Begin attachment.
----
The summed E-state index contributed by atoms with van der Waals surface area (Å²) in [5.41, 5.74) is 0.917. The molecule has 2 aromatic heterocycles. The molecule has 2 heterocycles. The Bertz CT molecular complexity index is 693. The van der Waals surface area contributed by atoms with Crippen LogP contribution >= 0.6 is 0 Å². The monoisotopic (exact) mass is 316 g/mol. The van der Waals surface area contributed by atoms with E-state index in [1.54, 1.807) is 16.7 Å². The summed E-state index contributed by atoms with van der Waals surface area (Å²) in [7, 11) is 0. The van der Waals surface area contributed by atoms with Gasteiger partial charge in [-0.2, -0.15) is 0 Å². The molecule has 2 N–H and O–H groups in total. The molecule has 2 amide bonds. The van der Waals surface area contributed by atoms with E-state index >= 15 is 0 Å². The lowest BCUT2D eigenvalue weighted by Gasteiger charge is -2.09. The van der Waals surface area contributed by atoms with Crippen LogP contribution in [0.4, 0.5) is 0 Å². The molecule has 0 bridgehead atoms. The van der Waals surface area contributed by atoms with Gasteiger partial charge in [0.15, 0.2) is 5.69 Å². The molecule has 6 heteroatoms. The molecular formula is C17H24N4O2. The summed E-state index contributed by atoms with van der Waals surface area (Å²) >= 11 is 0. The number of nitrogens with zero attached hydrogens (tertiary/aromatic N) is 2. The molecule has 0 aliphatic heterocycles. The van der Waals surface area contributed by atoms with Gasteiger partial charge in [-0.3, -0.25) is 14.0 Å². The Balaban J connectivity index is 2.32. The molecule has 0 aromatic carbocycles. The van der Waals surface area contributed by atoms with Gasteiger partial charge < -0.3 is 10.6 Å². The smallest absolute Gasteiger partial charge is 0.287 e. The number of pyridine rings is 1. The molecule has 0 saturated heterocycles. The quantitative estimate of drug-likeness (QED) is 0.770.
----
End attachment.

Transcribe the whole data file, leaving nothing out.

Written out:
The summed E-state index contributed by atoms with van der Waals surface area (Å²) in [5.41, 5.74) is 0.917. The molecule has 2 aromatic heterocycles. The molecule has 2 heterocycles. The Bertz CT molecular complexity index is 693. The van der Waals surface area contributed by atoms with Crippen LogP contribution >= 0.6 is 0 Å². The monoisotopic (exact) mass is 316 g/mol. The van der Waals surface area contributed by atoms with E-state index in [1.54, 1.807) is 16.7 Å². The summed E-state index contributed by atoms with van der Waals surface area (Å²) in [7, 11) is 0. The van der Waals surface area contributed by atoms with Gasteiger partial charge in [-0.2, -0.15) is 0 Å². The molecule has 2 N–H and O–H groups in total. The molecule has 2 amide bonds. The van der Waals surface area contributed by atoms with E-state index >= 15 is 0 Å². The lowest BCUT2D eigenvalue weighted by Gasteiger charge is -2.09. The van der Waals surface area contributed by atoms with Crippen LogP contribution in [0.4, 0.5) is 0 Å². The molecule has 0 bridgehead atoms. The van der Waals surface area contributed by atoms with Gasteiger partial charge in [0.15, 0.2) is 5.69 Å². The molecule has 6 heteroatoms. The molecular formula is C17H24N4O2. The summed E-state index contributed by atoms with van der Waals surface area (Å²) >= 11 is 0. The number of nitrogens with zero attached hydrogens (tertiary/aromatic N) is 2. The molecule has 0 aliphatic heterocycles. The van der Waals surface area contributed by atoms with Gasteiger partial charge in [-0.3, -0.25) is 14.0 Å². The Balaban J connectivity index is 2.32. The molecule has 0 aromatic carbocycles. The van der Waals surface area contributed by atoms with Gasteiger partial charge < -0.3 is 10.6 Å². The smallest absolute Gasteiger partial charge is 0.287 e. The number of pyridine rings is 1. The molecule has 0 saturated heterocycles. The quantitative estimate of drug-likeness (QED) is 0.770.